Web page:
Mitigation Banking

View Programs and Tools which may be Utilized for Mitigation Bank Development

Who can Create a Mitigation Bank?

Mitigation banking can be a successful tool for replacing wetland and habitat function lost as the result of development activities. Creating a mitigation bank is a complex process. Ideal candidates are large properties and those where enhancement of quality wetland habitat can be planned well in advance of the mitigated impacts to wetlands.  A developer may be interested in establishing its own mitigation bank when multiple projects are planned which will unavoidably impact wetlands under the jurisdiction of the USACE.

A considerable financial and management commitment is required prior to the release of any credits. Due to the investment of time and cost required, most banks in Texas are hundreds of acres in size. However, one conservation bank reviewed was a mere 20 acres.

Which wetlands are under the jurisdiction of the USACE? In general, jurisdictional wetlands demonstrate a connection, or “significant nexus”, to what are legally described as “Waters of the U.S.” Determinations are made on a case-by-case basis.

Interested in Developing a Mitigation Bank on your Property?

The site must be protected by a legal instrument such as a conservation easement. Ongoing monitoring and long-term maintenance will be required. A bank sponsor is legally responsible for ensuring all the terms of the approved bank instrument have been met. The entire process is vetted and monitored by the Mitigation Banking Review Team hosted by US Army Corps of Engineers (USACE).  Contractors can provide wetland delineations to determine the boundaries between wetland and upland, draft proposals and plan mitigation banks. Working with the USACE Interagency Review Team early in the development process is highly recommended.

Costs for developing the bank will depend on many factors including land prices, the acreage of the bank, the type of mitigation work, and the type of wetlands being restored. After the required documentation has been submitted and verified as complete, USACE approval for the mitigation bank can take between 225 and 330 days. Upon approval of the mitigation bank’s plan, a portion of the projected credits may be released, with more made available as milestones specified in the approved credit release schedule are met. The market value for credit varies with demand, location, and type of credit. Credits can be used for a developer’s own projects, or sold to other developers for mitigation of their project impacts.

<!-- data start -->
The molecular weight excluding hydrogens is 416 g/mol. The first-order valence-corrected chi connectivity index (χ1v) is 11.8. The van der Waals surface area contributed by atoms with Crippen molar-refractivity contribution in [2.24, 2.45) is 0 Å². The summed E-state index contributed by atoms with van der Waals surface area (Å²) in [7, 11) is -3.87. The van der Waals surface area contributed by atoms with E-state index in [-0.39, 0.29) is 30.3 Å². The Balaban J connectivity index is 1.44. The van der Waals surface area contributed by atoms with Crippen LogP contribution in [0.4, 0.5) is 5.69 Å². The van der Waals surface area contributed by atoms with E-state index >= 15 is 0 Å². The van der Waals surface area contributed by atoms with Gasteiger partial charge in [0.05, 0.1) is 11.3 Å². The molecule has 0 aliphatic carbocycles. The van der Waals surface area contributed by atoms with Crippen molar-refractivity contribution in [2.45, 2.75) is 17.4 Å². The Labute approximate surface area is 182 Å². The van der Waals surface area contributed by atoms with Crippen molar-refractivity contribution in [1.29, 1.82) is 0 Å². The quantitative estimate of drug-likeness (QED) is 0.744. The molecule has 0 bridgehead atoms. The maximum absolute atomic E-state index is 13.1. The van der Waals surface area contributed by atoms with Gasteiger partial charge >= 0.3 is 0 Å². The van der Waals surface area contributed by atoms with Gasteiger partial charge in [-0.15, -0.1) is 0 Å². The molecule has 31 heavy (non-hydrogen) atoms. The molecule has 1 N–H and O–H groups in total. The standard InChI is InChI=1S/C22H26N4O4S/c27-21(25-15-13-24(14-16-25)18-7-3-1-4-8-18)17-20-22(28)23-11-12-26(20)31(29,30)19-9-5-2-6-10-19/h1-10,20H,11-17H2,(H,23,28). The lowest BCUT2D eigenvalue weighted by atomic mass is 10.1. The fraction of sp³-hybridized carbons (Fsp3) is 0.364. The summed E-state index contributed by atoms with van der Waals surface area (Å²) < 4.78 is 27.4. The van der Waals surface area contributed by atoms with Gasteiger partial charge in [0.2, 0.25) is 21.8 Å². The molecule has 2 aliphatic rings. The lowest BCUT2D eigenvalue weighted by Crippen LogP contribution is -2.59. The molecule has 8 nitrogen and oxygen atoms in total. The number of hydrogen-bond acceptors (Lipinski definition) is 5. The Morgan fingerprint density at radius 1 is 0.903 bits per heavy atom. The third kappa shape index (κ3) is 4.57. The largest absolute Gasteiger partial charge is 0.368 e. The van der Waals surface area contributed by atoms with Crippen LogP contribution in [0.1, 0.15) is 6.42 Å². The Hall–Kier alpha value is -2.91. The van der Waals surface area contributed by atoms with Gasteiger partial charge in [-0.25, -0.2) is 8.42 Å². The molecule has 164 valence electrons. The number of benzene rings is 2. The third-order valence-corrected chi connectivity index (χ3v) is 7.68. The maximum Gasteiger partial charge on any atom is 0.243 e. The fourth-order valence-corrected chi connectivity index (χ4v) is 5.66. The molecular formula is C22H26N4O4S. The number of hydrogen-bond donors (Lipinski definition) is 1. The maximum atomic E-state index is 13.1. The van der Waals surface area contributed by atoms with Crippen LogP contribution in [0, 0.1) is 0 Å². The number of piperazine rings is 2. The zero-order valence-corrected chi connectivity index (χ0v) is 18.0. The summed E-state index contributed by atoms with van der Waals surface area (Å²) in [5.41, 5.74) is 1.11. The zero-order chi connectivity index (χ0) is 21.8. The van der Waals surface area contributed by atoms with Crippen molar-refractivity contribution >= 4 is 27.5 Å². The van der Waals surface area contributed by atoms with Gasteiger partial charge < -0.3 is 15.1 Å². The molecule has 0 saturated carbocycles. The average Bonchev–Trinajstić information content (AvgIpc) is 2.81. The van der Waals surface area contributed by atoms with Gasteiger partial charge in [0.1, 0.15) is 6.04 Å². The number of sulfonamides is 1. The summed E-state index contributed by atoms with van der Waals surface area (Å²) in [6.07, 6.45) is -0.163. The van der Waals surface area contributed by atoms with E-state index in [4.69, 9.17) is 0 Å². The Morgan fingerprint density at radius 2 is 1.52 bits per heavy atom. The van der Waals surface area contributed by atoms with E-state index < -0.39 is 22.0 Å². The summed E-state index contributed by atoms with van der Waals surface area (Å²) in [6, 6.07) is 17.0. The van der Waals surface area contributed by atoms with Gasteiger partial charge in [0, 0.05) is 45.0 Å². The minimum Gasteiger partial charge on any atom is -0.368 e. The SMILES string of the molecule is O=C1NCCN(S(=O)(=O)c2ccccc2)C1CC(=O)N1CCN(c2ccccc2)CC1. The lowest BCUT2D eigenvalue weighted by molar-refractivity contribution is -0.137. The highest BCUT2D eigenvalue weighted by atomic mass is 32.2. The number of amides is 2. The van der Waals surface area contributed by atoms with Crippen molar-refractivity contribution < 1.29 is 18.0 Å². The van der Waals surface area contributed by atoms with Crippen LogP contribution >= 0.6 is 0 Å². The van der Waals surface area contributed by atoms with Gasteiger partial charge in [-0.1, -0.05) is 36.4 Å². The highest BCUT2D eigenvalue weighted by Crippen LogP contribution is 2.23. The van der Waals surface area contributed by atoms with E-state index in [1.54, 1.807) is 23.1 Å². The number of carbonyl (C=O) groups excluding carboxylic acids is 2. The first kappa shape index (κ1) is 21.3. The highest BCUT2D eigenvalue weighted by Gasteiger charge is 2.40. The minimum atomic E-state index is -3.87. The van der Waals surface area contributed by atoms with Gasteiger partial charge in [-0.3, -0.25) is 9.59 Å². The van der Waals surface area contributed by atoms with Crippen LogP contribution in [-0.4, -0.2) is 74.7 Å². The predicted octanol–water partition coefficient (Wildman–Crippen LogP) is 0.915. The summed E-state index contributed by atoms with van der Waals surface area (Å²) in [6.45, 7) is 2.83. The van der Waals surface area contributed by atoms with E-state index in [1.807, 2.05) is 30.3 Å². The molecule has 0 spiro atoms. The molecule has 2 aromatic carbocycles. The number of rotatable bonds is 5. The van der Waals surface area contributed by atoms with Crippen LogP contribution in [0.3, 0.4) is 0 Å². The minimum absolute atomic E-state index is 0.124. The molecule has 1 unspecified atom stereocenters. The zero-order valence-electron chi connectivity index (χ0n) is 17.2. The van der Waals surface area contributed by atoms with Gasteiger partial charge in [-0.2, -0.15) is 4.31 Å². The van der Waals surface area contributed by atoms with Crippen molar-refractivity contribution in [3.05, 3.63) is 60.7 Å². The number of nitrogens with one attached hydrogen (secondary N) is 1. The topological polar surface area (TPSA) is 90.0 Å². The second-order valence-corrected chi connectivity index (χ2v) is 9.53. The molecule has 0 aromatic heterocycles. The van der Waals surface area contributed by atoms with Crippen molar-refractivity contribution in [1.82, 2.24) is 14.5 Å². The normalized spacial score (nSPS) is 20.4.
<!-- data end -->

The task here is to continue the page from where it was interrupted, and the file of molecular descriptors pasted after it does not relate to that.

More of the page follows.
It should be noted that conservation projects that utilize federal grants and funds cannot be used for mitigation banking or to satisfy of Clean Water Act Section 404 permits. However, if portions of the conservation project are added using non-federal money, those portions can be used for mitigation banking. For example, when a grant requires a 50% match from the landowner, any improvements provided by the landowner over and above those required for federal funding could be used as compensatory mitigation credits.

“Section 404 of the Clean Water Act (CWA) establishes a program to regulate the discharge of dredge or fill material into waters of the US, including wetlands.”

United States Environmental Protection Agency (EPA)

Learn about Mitigation Bank Management and Development from the Experts

Programs and Tools which may be Utilized for Mitigation Bank Development

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